Amid MSG Drama, Henrik Lundqvist Perseveres

What a difference a day makes. On Friday night, Knicks fans showed up to Madison Square Garden for the team’s game against the Nuggets chanting “Free Oakley” and holding up signs in favor of the New York basketball icon. But at the Garden on Saturday, chants of  “Henrik … Henrik” filled the building during the final minutes of the Rangers 4-2 victory over the Colorado Avalanche.

“I’m going to tell you that the last couple of minutes you hear the crowd, you get goosebumps, and it was just like my first game here when they chanted my name,” said Henrik Lundqvist, who became the 12th goaltender in NHL history to reach the 400-win milestone. “That was 12 years ago.”

The 34-year old Swede, who had recently become the N.H.L.’s winningest European-born goaltender when he passed Dominik Hasek with his 390th victory, became the third goalie to get 400 wins with one franchise – the other two are Martin Brodeur (Devils) and Tony Esposito (Blackhawks). “The King” also became the fastest goalie to hit the total, doing so in 727 games – Brodeur, the next-fastest, needed 735 appearances to reach the plateau. But Lundqvist has played his entire career in the shootout era, which means, unlike other goalies on the 400-win list, he has no ties on his record. 

Among goalies who have notched 400 victories, Patrick Roy, Ed Belfour, Terry Sawchuk, Jacques Plante, Tony Esposito, Glenn Hall and Grant Fuhr are in the Hall of Fame. Brodeur, the all-time leader with 691 wins, will be joining them when he’s eligible in 2018. Lundqvist now sits one win behind Chris Osgood and by the end of this season he should be approaching Esposito’s 423 wins, which rank eighth on the career list. Fuhr (403) and Hall (407) are both within reach.

Saturday’s 32-save victory was the eighth in 10 starts for Lundqvist since getting torched by the Dallas Stars for seven goals on Jan 17. He has gone 8-1/.938/2.01 in those appearances and is hitting a nice groove after being previously booed by the Garden faithful during an unprecedented stretch of mediocre play. But for a guy drafted in the seventh round of the 2000 NHL Draft, Lundqvist has done pretty well for himself.

Lundqvist has two Olympic medals, 55 career playoff victories, more wins than any other goaltender in Rangers history and a team-record 61 shutouts. He is the only goalie in NHL history to record ten 30-win campaigns in his first 11 seasons, and he’s on his way to eclipsing that mark again this season. With four years remaining on his contract after this season, it’s likely that Lundqvist will end his career in New York, with his jersey hanging in the Madison Square Garden rafters soon after.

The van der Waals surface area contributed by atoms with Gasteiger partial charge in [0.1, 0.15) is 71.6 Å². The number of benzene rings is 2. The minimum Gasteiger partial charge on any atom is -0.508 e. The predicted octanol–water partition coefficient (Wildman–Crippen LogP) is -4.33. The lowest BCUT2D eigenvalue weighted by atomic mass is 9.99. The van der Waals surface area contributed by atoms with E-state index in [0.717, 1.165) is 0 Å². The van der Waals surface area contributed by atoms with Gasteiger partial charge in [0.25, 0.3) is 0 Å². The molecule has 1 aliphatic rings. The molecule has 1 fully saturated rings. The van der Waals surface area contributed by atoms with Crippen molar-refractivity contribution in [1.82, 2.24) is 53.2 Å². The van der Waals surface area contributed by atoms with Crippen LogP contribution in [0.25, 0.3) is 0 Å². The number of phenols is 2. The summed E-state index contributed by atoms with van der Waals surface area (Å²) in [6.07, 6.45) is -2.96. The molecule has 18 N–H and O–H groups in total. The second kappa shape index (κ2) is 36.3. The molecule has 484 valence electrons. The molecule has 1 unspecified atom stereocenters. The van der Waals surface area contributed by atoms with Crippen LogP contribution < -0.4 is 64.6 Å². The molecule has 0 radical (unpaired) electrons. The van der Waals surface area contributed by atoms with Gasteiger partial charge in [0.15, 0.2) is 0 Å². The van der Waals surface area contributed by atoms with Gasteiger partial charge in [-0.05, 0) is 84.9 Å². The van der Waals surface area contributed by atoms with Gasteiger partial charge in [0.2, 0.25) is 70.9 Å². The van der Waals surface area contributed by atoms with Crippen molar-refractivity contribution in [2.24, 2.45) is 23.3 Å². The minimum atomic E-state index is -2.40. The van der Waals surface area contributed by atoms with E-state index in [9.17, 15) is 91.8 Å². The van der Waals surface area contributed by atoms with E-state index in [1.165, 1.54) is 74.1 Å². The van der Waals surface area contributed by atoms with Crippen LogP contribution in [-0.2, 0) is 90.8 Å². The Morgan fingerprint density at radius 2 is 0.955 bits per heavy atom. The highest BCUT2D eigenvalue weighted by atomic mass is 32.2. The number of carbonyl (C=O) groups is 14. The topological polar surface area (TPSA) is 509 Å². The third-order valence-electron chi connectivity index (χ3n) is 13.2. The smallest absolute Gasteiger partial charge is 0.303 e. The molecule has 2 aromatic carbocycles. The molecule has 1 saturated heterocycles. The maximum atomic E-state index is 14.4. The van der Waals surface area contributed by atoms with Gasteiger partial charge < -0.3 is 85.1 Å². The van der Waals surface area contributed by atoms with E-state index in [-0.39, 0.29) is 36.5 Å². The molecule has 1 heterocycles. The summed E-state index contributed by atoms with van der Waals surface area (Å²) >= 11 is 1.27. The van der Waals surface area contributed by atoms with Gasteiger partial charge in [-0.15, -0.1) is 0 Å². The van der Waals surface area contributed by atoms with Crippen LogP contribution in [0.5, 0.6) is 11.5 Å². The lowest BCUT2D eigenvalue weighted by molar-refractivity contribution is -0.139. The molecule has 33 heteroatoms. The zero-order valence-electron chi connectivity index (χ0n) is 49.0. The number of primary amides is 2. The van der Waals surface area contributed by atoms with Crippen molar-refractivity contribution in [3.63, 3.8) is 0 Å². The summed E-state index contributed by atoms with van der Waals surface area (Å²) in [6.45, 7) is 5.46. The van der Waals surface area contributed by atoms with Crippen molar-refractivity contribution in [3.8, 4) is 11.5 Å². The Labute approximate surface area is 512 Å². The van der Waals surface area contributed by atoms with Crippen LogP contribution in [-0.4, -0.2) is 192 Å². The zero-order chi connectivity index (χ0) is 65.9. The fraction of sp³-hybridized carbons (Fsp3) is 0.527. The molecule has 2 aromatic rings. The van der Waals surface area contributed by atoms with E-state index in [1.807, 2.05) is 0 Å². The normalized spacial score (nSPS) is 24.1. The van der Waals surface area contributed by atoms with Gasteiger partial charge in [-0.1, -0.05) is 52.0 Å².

While Lundqvist is unquestionably one of the greatest players in franchise history and his face is on billboards in New York, he still remains a King without a crown and the Rangers remain a team without a Stanley Cup since 1994. Including the post-season, Lundqvist has a total of 843 games on his odometer and he isn’t getting any younger. With his 35th birthday approaching on March 2, Lundqvist is playing for his legacy and the question becomes will he finish his career in New York as the Patrick Ewing of the Rangers, a great player who might never be truly recognized for his greatness because he never won it all?

The ironic thing is how similar Lundqvist’s Rangers are to the Ewing lunch-pail teams of the 90’s, consistently very good teams that always just come up short. In Ewing’s 15 seasons in New York, the Knicks made the playoffs 13 times, the conference finals four times and the NBA Finals twice. Meanwhile, the Blueshirts are well on their way to the playoffs for the seventh straight time and 11th time in a 12-year span in which stability has reigned over James Dolan’s “other” team.

Instead of analyzing his place in history, Lundqvist would rather consider teammates through the years that have helped him get to this point. He’s picked up wins behind Nylander and Nash, Rucchin and Rucinsky, Kasparaitis and Korpikoski, Fedotenko and Fast, Strudwick and Hunwick, Gaborik and Gilroy, Prospal and Poti. Through it all, the one true thing that has endured is Lundqvist.

“I’m just really proud and really thankful for the opportunity,” Lundqvist told reporters after Saturday’s game. “This organization means so much to me. I will definitely enjoy this tonight and reflect a little bit. I had a lot of good teammates and you think back to them because they’re part of it as well.”


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